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留学生毕业论文:Gender and human resource management: a(6)


the move towards  atter organizational structures and the consequential shaking up of
embedded layers in the hierarchy is seen to go hand in hand with the promotion of socalled
‘feminine styles’ of management, involving such strategies as  exible working,
co-operation and team-working. It is therefore argued that recent changes in
organizations may offer opportunities for female managers and for increased female
participation (Cooper and Davidson, 1984; Rosener, 1990; Marshall, 1995). Essential
‘feminine’ qualities are viewed by some commentators as vital for organizational
prosperity, with the implication that organizations need to capitalize on feminine
qualities to survive and prosper (Rosener, 1990; Bacchi, 1990). Women are seen to Ž t
the proŽ le of the ‘new manager’, thus providing a base from which to break into the
male-dominated hierarchy (Maile, 1995). Maddock argues that the working practices
and vision of management proposed by the women who participated in her study
corresponded to this contemporary theorizing. The qualities of these women were
precisely those that management gurus extolled: ‘social commitment, self-motivation,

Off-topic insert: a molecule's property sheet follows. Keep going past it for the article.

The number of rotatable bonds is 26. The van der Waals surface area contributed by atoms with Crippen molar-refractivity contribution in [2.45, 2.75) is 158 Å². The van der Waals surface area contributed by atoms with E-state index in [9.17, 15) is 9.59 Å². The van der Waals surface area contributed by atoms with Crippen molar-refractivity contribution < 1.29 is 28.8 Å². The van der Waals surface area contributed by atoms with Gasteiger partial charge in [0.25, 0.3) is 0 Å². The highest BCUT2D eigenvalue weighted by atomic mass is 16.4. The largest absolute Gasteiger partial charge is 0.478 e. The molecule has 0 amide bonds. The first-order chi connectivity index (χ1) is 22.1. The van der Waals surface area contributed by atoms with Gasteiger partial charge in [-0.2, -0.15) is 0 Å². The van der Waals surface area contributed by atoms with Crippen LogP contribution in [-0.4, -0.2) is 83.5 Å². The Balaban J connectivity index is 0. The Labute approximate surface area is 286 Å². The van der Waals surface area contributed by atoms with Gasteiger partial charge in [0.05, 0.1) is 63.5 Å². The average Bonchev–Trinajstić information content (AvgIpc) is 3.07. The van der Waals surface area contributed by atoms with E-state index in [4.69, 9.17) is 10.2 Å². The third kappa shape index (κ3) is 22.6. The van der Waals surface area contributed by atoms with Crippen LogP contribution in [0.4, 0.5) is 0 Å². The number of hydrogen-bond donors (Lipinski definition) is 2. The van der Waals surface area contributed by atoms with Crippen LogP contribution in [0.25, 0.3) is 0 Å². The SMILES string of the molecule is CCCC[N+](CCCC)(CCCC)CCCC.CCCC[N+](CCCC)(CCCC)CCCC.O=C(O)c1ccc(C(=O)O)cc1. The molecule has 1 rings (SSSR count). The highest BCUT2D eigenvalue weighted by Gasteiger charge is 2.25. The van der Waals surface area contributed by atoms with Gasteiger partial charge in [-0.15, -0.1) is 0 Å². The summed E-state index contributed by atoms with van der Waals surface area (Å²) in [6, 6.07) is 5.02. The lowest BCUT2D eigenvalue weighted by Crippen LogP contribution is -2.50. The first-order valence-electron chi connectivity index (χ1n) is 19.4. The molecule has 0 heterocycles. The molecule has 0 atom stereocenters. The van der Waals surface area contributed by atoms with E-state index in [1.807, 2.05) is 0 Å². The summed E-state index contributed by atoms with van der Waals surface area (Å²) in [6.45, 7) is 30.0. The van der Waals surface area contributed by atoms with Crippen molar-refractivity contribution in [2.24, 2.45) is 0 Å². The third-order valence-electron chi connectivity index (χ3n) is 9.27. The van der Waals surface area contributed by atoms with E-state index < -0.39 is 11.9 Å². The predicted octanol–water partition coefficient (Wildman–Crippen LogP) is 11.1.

autonomy, openness to change and a desire to be a change agent’ (p. 187). However, the
feminization of management thesis has been dogged by controversy both epistemologically
and empirically. Focusing on women’s ‘unique skills’ implies essentialist
claims about female characteristics. This leads to the danger that other essentialist
notions of women as passive, weak and emotional may be used to justify, continue and
reinforce a gendered division of labour, where women are judged as inferior when
judged according to a variety of ‘essential’ ‘masculine’ management skills. Gendered
notions of skills mean that ‘feminine’ skills are seen as ‘natural’ and common-sensical
and are therefore unrecognized and unrewarded in the organization. Such thinking
might reinforce the link between women’s work and inferiority, and distance women
from the image of the competitive, rational leader. Finally, the championing of
women’s so-called ‘feminine skills’ may merely lead to the commodiŽ cation of their
emotional labour, subsumed under the dominant masculinist managerial discourses of
the organization. Rather than resulting in a ‘better world’ (Bacchi, 1990) or an
organization based on notions of social justice, as Maddock proposes in her volume, the
feminization of management becomes an element in the discourses of performativity.
Therefore, as emphasized by Webb (1997), the political dimension of the construction
of women as essentially different is ignored at some cost. Empirically, research has
shown that the feminization of management does not necessarily lead to an increase in


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